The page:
Eventually the conversation got moving and everyone shared with Granddad what they were up to in school and sports. Granddad had some difficulty with his hearing, so the background noise in the restaurant made it difficult for him to hear. As I found out a few years later, all those hours in bombers took a toll on his hearing. Towards the end of the meal, Granddad began to talk, and he shared a few stories of his own before turning to me. I remember him saying how much he loved flying, and how the Air Force gave him some wonderful opportunities.

He loved the people he served with, and kept in touch with many of them. About 10 years later I had the pleasure of meeting some of these gentlemen – from the ENOLA GAY, navigator Dutch VanKirk, bombardier Tom Ferebee, and radio operator Dick Nelson – when Granddad was on a book signing and speaking tour with them in Kansas City! I was on my first assignment to Whiteman AFB, MO, home to Granddad’s unit, the 509 th Composite Group, now the 509 th Bomb Wing, flying the B-2 bomber. Finally, the moment arrived. Granddad turned to me and said, “Paul, look, you have a bright future ahead of you. The Air Force Academy will be challenging, but you can handle it. They will be working to transform you from a civilian to an officer in the military, while providing you a first-class education. Don’t fight the system. Everything they are doing there is for a reason.”

As I look back this was great advice. I didn’t know what to expect, but looking back it all played out as Granddad described. The first year wasn’t a lot of fun, but it did have a purpose. And you felt a sense of accomplishment when it was all over and you became an upper classman. You worked hard, and the reward was placing those prop and wings on your flight cap.

But, this was not all.

He continued, “Paul, this is the most important thing I have to tell you. People at the Academy and throughout your career will know your name. And they will form an opinion based on the fact that you are my grandson…the grandson of the pilot of the ENOLA GAY. Don’t let that bother you. None of us have any control on what people think, except through our own actions. You were born into this family, and given the name Paul W. Tibbets IV. Be proud of it, but don’t let it define you.”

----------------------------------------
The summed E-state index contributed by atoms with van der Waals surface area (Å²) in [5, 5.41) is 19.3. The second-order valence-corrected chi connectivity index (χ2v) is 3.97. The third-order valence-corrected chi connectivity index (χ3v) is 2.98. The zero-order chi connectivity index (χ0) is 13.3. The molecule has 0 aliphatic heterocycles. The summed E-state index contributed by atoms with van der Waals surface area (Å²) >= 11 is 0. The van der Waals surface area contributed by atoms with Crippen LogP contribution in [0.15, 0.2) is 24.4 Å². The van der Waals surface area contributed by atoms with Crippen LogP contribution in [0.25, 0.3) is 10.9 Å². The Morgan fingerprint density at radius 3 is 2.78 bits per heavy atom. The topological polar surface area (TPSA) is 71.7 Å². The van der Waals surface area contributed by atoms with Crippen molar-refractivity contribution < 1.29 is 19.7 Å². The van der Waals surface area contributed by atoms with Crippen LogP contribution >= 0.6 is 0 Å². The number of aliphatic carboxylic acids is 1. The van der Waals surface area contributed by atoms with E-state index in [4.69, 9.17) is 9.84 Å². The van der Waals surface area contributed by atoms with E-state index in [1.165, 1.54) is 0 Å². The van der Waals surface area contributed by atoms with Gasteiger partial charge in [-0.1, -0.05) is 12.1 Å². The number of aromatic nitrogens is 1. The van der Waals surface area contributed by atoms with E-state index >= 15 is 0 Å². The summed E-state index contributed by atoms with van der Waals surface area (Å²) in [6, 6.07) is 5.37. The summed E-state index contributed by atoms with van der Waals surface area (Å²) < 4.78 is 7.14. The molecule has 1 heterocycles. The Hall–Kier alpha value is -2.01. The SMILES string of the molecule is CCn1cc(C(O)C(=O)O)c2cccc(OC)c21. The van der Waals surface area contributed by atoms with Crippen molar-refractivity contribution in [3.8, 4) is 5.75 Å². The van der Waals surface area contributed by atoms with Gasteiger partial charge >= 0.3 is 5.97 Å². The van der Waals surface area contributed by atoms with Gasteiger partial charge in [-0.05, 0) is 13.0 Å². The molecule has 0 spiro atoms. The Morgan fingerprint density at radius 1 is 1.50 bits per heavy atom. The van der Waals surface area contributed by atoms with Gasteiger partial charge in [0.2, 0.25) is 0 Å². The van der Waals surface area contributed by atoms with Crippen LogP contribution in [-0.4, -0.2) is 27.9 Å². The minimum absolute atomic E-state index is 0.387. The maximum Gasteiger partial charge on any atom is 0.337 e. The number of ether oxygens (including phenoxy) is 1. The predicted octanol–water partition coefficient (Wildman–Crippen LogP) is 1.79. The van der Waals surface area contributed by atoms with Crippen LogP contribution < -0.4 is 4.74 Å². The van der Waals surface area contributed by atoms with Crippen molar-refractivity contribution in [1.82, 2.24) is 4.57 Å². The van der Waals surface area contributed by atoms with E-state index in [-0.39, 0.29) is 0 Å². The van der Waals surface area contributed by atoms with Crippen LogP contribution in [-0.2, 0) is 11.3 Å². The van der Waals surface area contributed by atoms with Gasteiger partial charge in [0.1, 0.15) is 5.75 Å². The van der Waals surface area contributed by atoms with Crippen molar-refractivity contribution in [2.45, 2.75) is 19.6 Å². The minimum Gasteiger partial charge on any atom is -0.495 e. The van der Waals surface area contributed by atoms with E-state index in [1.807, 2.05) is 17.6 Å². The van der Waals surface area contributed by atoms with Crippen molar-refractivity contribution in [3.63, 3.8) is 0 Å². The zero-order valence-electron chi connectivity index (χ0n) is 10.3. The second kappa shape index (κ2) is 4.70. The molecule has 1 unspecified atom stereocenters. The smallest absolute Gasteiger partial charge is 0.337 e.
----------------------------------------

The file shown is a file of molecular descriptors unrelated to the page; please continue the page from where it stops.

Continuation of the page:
Ok, now this was getting deep, and at the time I did not know why this was so important to Granddad. Of course, looking back, it is crystal clear. “Paul, you just be your own man. Do your own thing. Keep me out of it, and everything will work out ok.”

Wow. I get the idea of being my own man, and I took this to heart. But keep Granddad out of it? Wasn’t sure why, but I followed this advice and moved out with my own career. During this time, I was able to spend more time with Granddad, starting with his visit to the Academy, and my pilot training graduation, and Whiteman a couple of times. I also joined him at many of his book signings and speaking engagements. We saw each other at least once a year from 1987, when he retired from Executive Jet Aviation, until his passing in 2007. Nearly twenty years later, now a colonel, I was at an officer professional development course. A friend of mine and I were talking one evening and he asked why I never talked about my Grandfather. I was a little surprised by this comment, and told him I do talk about him when people ask me questions. And he said, “That’s just it, you don’t offer any information unless asked, and then, it is brief.”

This hit me like a ton of bricks. He was right. And it all goes back to that conversation in 1985 in Mr. Gs. My Grandfather asked me not to talk about him. And I didn’t. For 20 years. That day I realized something. For whatever reason Granddad had, it was important to him that I be my own man, and in his mind in order to do so I couldn’t talk about him. After 20 years of this approach, I had proven over and over again I was my own man. And now, it was time to honor him. He had passed away and my father was ill. It was up to me. And I did, and still do today, with pride and honor.

Perhaps the biggest compliment I ever received was from a friend who said, “Paul, it is a pleasure to know you, work with you and call you a friend, not because of your Grandfather, but because of who you are. You have made your own way, and I know it was hard. You honor your Grandfather. I know he is so proud of you!”

Granddad, thanks for the wonderful advice, but more importantly for who you are and what you did for our Nation. You are, and forever will be, my Hero.